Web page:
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Tyson

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  1. http://www.alternet.org/belief/149588/no,_atheists_don't_have_to_show_%22respect%22_for_religion/?page=entire
  2. A recent convert to Islam from conservative Christianity who claimed she converted after Allah made a guest appearance in her life (in the form of a voice) told a critic who was questioning her about her new found faith that he should read the entire Koran and Hadiths to get his questions answered. A similar suggestion often comes from [some] Christians, often AFTER they are cornered with questions they cannot answer or refuse to answer. While for [some] Christians they do not really believe people have enough time to read the entire Bible to make an educated decision about the faith as Jesus can return at any given moment, the advice is often thrown out there to the stubborn who refuse to give in just on their word. Now, what I find very interesting is that the same ones who pass out this advice have themselves not read through the entire Koran or Bible but came into the respective faith without a full knowledge of what is on the pages of their holy writ. This tells me that they made up their minds what is the truth based on an extremely partial bit of information without knowing ALL of the information yet they are advising others to read ALL of the information to make an educated decision. I realize that we probably all do or have done something like this in some area of life, joining something based on appeal rather than comprehension, however, religion is particularly interesting. I mean, how does this work?
  3. I posted this on another forum, a Christian one. Of course no one has answered after nearly 12 hours. ====================================================================================================== There is a segment of Christianity (some on this forum) that believe the Jews are "god's time clock" and are the focal point of end time prophesy. They believe that the creation of the state of Israel in 1948 kicked started end time prophesy into full gear and it is only a matter of time before Jesus cracks the sky to call away a select group of people in something they call the rapture. After this calling away, this select group will be in heaven with Jesus watching the lord wreak havoc on the earth as explained in the book of Revelation, much of which will fall upon the Jews, as god whips them into obedience, ultimately allowing the anti-Christ to persecute them so severely, Hitler's campaign against them would seem like child's play. This will them ultimately force them to cry out to Jesus, the messiah they have refused to accept. MY QUESTION IS, if this is what is supposed to go down on the Jews (an upcoming horror), why aren't Christians making it their business to DISCOURAGE Jews from going to live in Israel instead of influencing them to go/return and funding their entrenchment in Israel? Why are these Christians passively and actively allowing Jews to walk into a soon to come death trap over there?
  4. Wonderful behind the scenes insights.
  5. It hardly seems worth trying to debate under those circumstances. It's like a rigged jury trial with a judge receiving a bribe. And if all you get are "run of the mill" answers, then you can object, but never get into a debate that has a resolution. But then, when does a debate with a Christian have a resolution? I know Shyone. I know, however,the mods have cut me some slack after I had a serious talk with them. They realize that some of the wild, out of this world nonsense some of these people are running with needs to be checked. The only stipulation is that I can't grill the Christians unmercifully meaning I have to dumb down my approach to make them feel safe and not make them look bad.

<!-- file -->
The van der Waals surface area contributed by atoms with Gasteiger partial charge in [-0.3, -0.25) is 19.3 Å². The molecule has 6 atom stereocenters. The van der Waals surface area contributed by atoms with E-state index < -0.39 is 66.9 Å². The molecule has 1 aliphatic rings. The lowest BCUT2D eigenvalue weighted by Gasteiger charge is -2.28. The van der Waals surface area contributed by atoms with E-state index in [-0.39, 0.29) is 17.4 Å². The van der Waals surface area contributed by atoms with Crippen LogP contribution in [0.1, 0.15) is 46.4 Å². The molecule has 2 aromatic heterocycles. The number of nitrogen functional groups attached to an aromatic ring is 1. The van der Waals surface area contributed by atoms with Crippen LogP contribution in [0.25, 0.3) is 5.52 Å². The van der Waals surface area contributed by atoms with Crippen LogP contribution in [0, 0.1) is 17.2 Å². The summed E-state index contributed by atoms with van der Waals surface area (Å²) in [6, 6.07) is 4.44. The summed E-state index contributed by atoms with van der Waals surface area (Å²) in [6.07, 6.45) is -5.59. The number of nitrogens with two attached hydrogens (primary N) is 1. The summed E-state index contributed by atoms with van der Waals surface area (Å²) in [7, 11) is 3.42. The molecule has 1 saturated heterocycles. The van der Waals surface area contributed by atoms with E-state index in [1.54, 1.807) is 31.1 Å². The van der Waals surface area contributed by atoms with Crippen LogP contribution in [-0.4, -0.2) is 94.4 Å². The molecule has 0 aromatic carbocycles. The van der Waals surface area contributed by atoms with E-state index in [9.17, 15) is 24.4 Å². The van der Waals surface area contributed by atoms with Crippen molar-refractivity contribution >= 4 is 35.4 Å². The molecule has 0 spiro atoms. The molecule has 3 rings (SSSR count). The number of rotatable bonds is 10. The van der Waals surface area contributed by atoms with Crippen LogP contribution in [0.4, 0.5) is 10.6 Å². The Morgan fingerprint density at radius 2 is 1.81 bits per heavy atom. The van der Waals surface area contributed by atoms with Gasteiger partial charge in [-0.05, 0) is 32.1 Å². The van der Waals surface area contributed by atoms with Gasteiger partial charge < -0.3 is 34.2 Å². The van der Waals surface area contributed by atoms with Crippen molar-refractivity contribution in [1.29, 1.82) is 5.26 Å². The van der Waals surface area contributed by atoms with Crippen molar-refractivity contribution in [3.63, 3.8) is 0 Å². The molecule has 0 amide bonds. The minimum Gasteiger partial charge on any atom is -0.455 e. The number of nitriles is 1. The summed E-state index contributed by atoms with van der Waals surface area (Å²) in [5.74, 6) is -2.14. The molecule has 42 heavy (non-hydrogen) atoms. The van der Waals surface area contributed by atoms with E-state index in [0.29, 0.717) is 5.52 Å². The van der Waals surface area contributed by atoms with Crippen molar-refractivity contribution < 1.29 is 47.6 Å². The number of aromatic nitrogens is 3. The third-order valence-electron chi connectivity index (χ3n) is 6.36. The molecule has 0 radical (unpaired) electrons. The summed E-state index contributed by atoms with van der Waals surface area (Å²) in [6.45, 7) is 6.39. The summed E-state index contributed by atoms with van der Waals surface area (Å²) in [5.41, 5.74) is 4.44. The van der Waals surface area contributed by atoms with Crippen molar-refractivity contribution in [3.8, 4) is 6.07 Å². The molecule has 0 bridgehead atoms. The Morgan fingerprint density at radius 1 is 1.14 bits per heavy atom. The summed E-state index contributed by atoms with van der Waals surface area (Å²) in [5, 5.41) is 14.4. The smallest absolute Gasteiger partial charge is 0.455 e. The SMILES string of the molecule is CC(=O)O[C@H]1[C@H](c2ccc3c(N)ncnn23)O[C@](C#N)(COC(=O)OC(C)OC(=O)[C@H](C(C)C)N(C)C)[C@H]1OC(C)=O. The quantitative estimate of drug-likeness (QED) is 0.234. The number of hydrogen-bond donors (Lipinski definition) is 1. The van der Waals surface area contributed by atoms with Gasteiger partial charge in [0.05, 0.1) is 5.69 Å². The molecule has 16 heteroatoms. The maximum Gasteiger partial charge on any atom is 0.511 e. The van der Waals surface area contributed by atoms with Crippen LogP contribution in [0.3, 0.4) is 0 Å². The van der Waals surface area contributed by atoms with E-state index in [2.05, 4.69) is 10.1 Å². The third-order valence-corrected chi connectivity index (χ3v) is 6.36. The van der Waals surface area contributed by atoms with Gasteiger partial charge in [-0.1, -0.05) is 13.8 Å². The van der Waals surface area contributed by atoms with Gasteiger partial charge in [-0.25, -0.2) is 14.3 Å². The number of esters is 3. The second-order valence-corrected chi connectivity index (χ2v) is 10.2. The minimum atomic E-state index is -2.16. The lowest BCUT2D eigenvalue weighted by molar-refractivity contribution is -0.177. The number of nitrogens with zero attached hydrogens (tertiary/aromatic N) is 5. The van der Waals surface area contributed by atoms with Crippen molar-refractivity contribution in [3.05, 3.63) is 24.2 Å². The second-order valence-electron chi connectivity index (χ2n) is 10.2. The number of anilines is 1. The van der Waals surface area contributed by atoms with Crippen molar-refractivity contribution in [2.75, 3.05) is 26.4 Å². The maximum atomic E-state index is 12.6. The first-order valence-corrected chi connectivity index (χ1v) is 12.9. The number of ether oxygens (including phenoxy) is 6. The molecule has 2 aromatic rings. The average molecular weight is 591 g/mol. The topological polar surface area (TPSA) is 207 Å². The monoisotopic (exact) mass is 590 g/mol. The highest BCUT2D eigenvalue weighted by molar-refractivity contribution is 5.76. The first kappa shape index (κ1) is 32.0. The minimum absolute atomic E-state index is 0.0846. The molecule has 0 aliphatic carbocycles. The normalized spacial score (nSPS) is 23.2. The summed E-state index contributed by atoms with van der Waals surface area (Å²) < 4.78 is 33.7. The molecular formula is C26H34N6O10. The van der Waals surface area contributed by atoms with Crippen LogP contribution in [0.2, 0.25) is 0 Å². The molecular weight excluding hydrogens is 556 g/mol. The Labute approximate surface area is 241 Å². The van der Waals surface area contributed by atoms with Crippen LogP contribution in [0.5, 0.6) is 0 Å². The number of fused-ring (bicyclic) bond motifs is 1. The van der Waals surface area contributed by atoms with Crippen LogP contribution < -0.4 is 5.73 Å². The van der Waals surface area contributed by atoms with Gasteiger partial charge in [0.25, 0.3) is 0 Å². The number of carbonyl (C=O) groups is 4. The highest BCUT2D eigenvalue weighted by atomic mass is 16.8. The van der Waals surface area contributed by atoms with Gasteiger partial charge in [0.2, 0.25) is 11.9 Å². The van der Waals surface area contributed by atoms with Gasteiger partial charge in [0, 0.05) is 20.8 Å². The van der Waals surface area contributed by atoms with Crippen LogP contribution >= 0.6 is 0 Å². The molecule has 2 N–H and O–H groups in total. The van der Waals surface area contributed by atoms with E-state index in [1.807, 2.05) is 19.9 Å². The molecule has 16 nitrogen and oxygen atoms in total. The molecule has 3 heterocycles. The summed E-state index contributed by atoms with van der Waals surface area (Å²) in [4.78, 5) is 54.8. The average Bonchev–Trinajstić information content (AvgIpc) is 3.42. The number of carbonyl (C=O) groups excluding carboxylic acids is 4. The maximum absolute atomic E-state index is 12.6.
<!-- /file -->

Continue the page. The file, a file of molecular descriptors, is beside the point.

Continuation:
6. It's not really a matter of local law. It's a matter of us vs. them, devout vs. the heathens. Yes, that's because the Christians are the good ones, "us", the in-group. Those persecuting them are the evil ones, "them", the out-group. So regardless of what is legal elsewhere, it will always and evermore be wrong for an out-group member to kill their fellow. Stop trying to be impartial or you'll never get it! More to the point, you should ask them why it is now wrong to kill heathens (they probably consider it wrong, and not merely illegal), and whether it would be right to kill heathens if it were currently legal. Our society's idea of what is proper treatment of out-group members has changed since 2000 years ago, and probably they'd be squeamish about this, which is an inconsistent attitude to take. Fundamentalist Christians think atheists/gays/evolutionists/abortionists/etc. are dragging the country to hell, so in principle we're just as much a threat today as those priests of Baal were. But the majority of fundamentalists would be disturbed by someone killing one of us heathens for religious reasons, and not just in a pragmatic "oh, you shouldn't kill them because it's against the law right now" way. Oh Petrel I know how to ask the questions, but you see, this is a Christian forum and the Christians there love running to the mods, reporting posts by non-Christians that forces them to think so you have to pussy-foot with them. When they realize your questions are cornering them, they stop responding and the thread dies so you have to feign ignorance to give them the impression you are convertible material and they will be MORE then happy to give you the usual run of the mill answers..
  7. Because the prophets of Baal were evil, while the prophets of God were good, ergo killing them was entirely appropriate. I'm surprised you didn't get this answer, actually. Actually I did, but again they could not connect the dots. For the sake of making it easy, I admitted that in Israelite law, the book of Deuteronomy does say that a person was to kill anyone in their family who tried to steer them from the national god so this was THEIR law so Elijah killing these "wicked" prophets was okay. However, when I flipped the script and asked if TODAY, base on this thinking, it is okay for Christians to be thrown in jail, tortured or killed in other countries if they break the law by trying to proselytize, then we get silence. What happens to the Christian is called "persecution" and Christian circles are drumming this up nowadays to no end, but the prophets of Baal were not persecuted. They deserved it. Notice the thinking?